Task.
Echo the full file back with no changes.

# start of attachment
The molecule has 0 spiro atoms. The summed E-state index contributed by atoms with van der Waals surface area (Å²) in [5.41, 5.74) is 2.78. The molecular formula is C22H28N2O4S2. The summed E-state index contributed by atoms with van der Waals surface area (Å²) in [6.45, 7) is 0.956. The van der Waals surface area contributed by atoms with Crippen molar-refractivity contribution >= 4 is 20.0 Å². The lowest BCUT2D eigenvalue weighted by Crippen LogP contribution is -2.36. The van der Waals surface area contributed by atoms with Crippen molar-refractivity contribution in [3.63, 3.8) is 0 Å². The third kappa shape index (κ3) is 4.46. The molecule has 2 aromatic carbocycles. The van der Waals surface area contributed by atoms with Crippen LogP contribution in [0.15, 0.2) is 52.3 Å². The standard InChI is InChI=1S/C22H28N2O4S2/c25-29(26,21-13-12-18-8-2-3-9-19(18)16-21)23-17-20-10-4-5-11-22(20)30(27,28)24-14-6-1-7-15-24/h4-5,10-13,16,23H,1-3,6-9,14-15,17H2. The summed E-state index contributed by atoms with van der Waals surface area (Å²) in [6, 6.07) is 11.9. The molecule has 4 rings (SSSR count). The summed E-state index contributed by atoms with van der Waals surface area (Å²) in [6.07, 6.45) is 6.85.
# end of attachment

The molecule has 0 spiro atoms. The summed E-state index contributed by atoms with van der Waals surface area (Å²) in [5.41, 5.74) is 2.78. The molecular formula is C22H28N2O4S2. The summed E-state index contributed by atoms with van der Waals surface area (Å²) in [6.45, 7) is 0.956. The van der Waals surface area contributed by atoms with Crippen molar-refractivity contribution >= 4 is 20.0 Å². The lowest BCUT2D eigenvalue weighted by Crippen LogP contribution is -2.36. The van der Waals surface area contributed by atoms with Crippen molar-refractivity contribution in [3.63, 3.8) is 0 Å². The third kappa shape index (κ3) is 4.46. The molecule has 2 aromatic carbocycles. The van der Waals surface area contributed by atoms with Crippen LogP contribution in [0.15, 0.2) is 52.3 Å². The standard InChI is InChI=1S/C22H28N2O4S2/c25-29(26,21-13-12-18-8-2-3-9-19(18)16-21)23-17-20-10-4-5-11-22(20)30(27,28)24-14-6-1-7-15-24/h4-5,10-13,16,23H,1-3,6-9,14-15,17H2. The summed E-state index contributed by atoms with van der Waals surface area (Å²) in [6, 6.07) is 11.9. The molecule has 4 rings (SSSR count). The summed E-state index contributed by atoms with van der Waals surface area (Å²) in [6.07, 6.45) is 6.85.